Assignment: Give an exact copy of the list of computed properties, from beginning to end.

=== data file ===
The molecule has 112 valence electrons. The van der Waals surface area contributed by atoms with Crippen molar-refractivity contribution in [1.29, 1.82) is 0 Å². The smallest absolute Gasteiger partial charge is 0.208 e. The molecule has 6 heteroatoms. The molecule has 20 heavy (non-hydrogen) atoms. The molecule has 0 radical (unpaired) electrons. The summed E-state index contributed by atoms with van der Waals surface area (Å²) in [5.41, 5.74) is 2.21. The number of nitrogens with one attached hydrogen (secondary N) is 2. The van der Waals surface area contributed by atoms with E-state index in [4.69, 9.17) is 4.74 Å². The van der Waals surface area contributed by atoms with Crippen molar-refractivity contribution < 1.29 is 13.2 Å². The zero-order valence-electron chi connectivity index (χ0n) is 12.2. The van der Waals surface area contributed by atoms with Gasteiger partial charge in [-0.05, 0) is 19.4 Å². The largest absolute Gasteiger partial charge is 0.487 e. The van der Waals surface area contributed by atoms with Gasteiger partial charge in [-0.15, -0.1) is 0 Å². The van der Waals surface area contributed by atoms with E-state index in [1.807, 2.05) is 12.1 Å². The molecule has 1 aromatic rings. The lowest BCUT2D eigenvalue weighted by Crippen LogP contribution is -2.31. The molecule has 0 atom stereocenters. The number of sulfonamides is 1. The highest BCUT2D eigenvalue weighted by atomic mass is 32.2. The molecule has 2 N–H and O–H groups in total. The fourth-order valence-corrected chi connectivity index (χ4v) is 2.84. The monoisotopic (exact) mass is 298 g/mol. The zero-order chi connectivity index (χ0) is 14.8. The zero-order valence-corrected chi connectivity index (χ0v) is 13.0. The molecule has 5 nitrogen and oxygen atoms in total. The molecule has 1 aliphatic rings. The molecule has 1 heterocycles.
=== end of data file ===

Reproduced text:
The molecule has 112 valence electrons. The van der Waals surface area contributed by atoms with Crippen molar-refractivity contribution in [1.29, 1.82) is 0 Å². The smallest absolute Gasteiger partial charge is 0.208 e. The molecule has 6 heteroatoms. The molecule has 20 heavy (non-hydrogen) atoms. The molecule has 0 radical (unpaired) electrons. The summed E-state index contributed by atoms with van der Waals surface area (Å²) in [5.41, 5.74) is 2.21. The number of nitrogens with one attached hydrogen (secondary N) is 2. The van der Waals surface area contributed by atoms with E-state index in [4.69, 9.17) is 4.74 Å². The van der Waals surface area contributed by atoms with Crippen molar-refractivity contribution < 1.29 is 13.2 Å². The zero-order valence-electron chi connectivity index (χ0n) is 12.2. The van der Waals surface area contributed by atoms with Gasteiger partial charge in [-0.05, 0) is 19.4 Å². The largest absolute Gasteiger partial charge is 0.487 e. The van der Waals surface area contributed by atoms with Gasteiger partial charge in [-0.15, -0.1) is 0 Å². The van der Waals surface area contributed by atoms with E-state index in [1.807, 2.05) is 12.1 Å². The molecule has 1 aromatic rings. The lowest BCUT2D eigenvalue weighted by Crippen LogP contribution is -2.31. The molecule has 0 atom stereocenters. The number of sulfonamides is 1. The highest BCUT2D eigenvalue weighted by atomic mass is 32.2. The molecule has 2 N–H and O–H groups in total. The fourth-order valence-corrected chi connectivity index (χ4v) is 2.84. The monoisotopic (exact) mass is 298 g/mol. The zero-order chi connectivity index (χ0) is 14.8. The zero-order valence-corrected chi connectivity index (χ0v) is 13.0. The molecule has 5 nitrogen and oxygen atoms in total. The molecule has 1 aliphatic rings. The molecule has 1 heterocycles.